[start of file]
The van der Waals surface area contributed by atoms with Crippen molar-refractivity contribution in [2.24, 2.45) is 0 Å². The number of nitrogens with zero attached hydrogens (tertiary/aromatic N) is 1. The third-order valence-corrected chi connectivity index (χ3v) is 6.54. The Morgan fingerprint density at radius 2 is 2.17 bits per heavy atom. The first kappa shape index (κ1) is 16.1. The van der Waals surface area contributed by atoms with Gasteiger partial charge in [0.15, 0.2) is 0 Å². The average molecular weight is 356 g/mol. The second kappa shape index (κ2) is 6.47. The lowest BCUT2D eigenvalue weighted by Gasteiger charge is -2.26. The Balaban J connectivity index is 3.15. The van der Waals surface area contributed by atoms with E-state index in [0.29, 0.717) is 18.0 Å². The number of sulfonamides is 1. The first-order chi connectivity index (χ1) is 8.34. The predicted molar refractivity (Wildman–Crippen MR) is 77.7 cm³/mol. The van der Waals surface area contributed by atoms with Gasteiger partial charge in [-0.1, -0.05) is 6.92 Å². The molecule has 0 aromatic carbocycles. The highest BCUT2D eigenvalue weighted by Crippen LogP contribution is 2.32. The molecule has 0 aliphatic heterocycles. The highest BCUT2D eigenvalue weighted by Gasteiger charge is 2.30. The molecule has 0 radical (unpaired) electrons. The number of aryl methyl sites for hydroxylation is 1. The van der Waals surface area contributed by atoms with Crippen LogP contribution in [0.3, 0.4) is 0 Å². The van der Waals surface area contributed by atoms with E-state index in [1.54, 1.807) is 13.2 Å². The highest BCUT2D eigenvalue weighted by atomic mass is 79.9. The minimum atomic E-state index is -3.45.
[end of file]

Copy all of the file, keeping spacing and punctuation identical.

The van der Waals surface area contributed by atoms with Crippen molar-refractivity contribution in [2.24, 2.45) is 0 Å². The number of nitrogens with zero attached hydrogens (tertiary/aromatic N) is 1. The third-order valence-corrected chi connectivity index (χ3v) is 6.54. The Morgan fingerprint density at radius 2 is 2.17 bits per heavy atom. The first kappa shape index (κ1) is 16.1. The van der Waals surface area contributed by atoms with Gasteiger partial charge in [0.15, 0.2) is 0 Å². The average molecular weight is 356 g/mol. The second kappa shape index (κ2) is 6.47. The lowest BCUT2D eigenvalue weighted by Gasteiger charge is -2.26. The Balaban J connectivity index is 3.15. The van der Waals surface area contributed by atoms with E-state index in [0.29, 0.717) is 18.0 Å². The number of sulfonamides is 1. The first-order chi connectivity index (χ1) is 8.34. The predicted molar refractivity (Wildman–Crippen MR) is 77.7 cm³/mol. The van der Waals surface area contributed by atoms with Gasteiger partial charge in [-0.1, -0.05) is 6.92 Å². The molecule has 0 aromatic carbocycles. The highest BCUT2D eigenvalue weighted by Crippen LogP contribution is 2.32. The molecule has 0 aliphatic heterocycles. The highest BCUT2D eigenvalue weighted by Gasteiger charge is 2.30. The molecule has 0 radical (unpaired) electrons. The number of aryl methyl sites for hydroxylation is 1. The van der Waals surface area contributed by atoms with Crippen LogP contribution in [0.3, 0.4) is 0 Å². The van der Waals surface area contributed by atoms with E-state index in [1.54, 1.807) is 13.2 Å². The highest BCUT2D eigenvalue weighted by atomic mass is 79.9. The minimum atomic E-state index is -3.45.